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We Asked Tech-Savvy Kids to Go Without Phones for a Week

Oh, we are sinister here at SheKnows. Don’t believe me? As part of Hatch, our initiative to empower kids to use media and technology to create cool, responsible content representing their very unique perspectives on life, we devised a social experiment. We got permission from the parents of a dozen preteens to take away their kids’ phones for a week — and see how they would respond. And then, we dropped the news on the kids. Cue evil laughter. Yeah, we’re awful like that.

At the onset of the group interview, the kids were more than happy to rave about their plugged-in lives. “I do a lot of things with my phone each day,” said Reed. That’s putting it mildly. Most of the kids we interviewed cited a ton of apps they use on the daily, from Snapchat to YouTube to Netflix to Instagram — and they’re also checking texts, of course. Lots and lots of texts.

“I use my phone a lot as a stress relief because there are a lot of things I have going on in my life,” Henry explained.

“I feel like I wouldn’t have any friends if I didn’t have my phone,” Sabine laughed.

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When asked how much social media they’re consuming on their phones or laptops, the kids offered up answers that ranged from an hour and 45 minutes to a whopping five hours a day. Gulp. (Not that we adults are any better. Don’t look all high and mighty there. We see you scrolling.)

“How many [of you] think you could go without your phone for one day?” our producer asked the group. Most kids raised their hands, though with some hesitation.

“For one week?” the producer continued. A few more hands dropped and looks of consternation crossed the faces of the group.

“For one month?” Now the worried looks are in full force, poor things — although a few die-hards still kept their hands raised.

Then we dropped the bomb: “We’re going to ask you to give up everything for one whole week.” That’s all social media.

“Nooooo!” Jojo shrieked.

“I’m crying,” howled Henry.

“I don’t like this,” one boy said, looking genuinely traumatized.

A few kids wanted to be clear on parameters. “Like, can we group text, like, two people?” Lily asked. Uh-uh. Nope.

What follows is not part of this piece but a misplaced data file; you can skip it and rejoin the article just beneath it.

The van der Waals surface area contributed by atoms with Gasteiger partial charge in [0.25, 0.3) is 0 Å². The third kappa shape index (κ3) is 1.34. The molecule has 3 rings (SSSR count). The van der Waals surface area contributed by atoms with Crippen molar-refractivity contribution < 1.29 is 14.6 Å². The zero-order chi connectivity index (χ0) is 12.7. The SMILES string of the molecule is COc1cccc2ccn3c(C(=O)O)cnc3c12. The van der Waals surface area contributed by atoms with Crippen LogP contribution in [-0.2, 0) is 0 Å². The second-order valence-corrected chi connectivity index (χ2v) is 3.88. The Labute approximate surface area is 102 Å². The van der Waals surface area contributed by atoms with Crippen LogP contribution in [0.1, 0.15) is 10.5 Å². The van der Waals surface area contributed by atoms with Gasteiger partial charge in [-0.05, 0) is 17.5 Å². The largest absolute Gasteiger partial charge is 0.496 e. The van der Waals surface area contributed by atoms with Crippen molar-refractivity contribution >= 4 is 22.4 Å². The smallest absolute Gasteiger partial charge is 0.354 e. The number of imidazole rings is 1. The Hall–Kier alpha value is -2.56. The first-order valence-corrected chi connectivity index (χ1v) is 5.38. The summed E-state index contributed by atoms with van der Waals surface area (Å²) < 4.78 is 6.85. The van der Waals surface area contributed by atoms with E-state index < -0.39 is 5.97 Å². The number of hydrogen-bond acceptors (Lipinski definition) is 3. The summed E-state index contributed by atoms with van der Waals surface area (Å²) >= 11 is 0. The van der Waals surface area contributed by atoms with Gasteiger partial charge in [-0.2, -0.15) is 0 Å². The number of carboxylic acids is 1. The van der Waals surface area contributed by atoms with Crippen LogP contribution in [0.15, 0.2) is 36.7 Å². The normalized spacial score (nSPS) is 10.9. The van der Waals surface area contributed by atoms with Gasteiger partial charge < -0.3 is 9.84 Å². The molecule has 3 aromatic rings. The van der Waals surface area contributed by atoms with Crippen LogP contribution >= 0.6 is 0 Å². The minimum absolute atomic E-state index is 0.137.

Bad news No. 2: “Your parents have signed off on this. How does that make you feel?” our producer asked. “Betrayed,” “stressed,” and “nervous” were just a few of the responses. In the end, only 10 out of the 12 kids assembled agreed to the experiment. Who would make it through the week?

Good Morning America was pretty stoked about our social experiment, and host Michael Strahan even wants to try it on his kids (sorry, Strahan posse, our bad).

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And so the experiment began. By Day 3, the very creative (and hilariously dramatic) Reed was so desperate, she scribbled “death note” on her face and constructed a fake phone. “I need it, I need it, I need it… It only has one app… the app is Grey’s Anatomy,” she said, showing a “scene” she had drawn on the faux device.

Henry was nearly in tears. “Why are you upset?” the producer asked. “Because I logged into my YouTube,” he said. The Force is strong; we get it.

Other Day 3 responses showed technology’s clear perks and pitfalls. “I think the hardest thing about it is not being able to text my friends when I see something funny,” and “Just doing this digital detox is showing me how much I use social media.” So maybe that’s a good thing?

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By Day 6 of the #DigitalDetoxChallenge, the kids seemed more adjusted — or resigned — to their fate.

“I feel like the only real problem is Netflix… but I’ve gotten used to not being able to watch it,” said Jack.

“I haven’t cheated this whole week,” Julia claimed proudly. “As the week goes on, it’s been easier for me,” said Sabine, looking pretty chill about the whole thing.

Sure, there were some slip-ups. Instagram, Snapchat and a few errant texts were named as cheat moments. But a few kids said they were seeing real benefits to the experiment. “It’s actually much nicer because when we’re hanging out, we’re not on our phones as much,” Lily explained. Ta-da!

“I usually just sit at home on my phone all day, but I actually went outside,” Evan said, looking surprised. Henry added that he used the mandatory digital-free time for “playing basketball” and “playing tennis.” Wow. Blatant replacement of screen-time with active-time is kind of… even better than we hoped for.

When the group reconvened for a sit-down wrap up of the experiment, the producer asked, “Do you think your mom or dad could handle this challenge?” A resounding, “Nooooo,” erupted from the room.

Would they like to see us try? Oh, hell yeah. Reed said with glee, “I would nominate my mom… so she stops stalking my friends on Instagram.” Valid, kid.

Try not to laugh too hard. We might be coming for your phone next.

A version of this article was originally published in November 2017.

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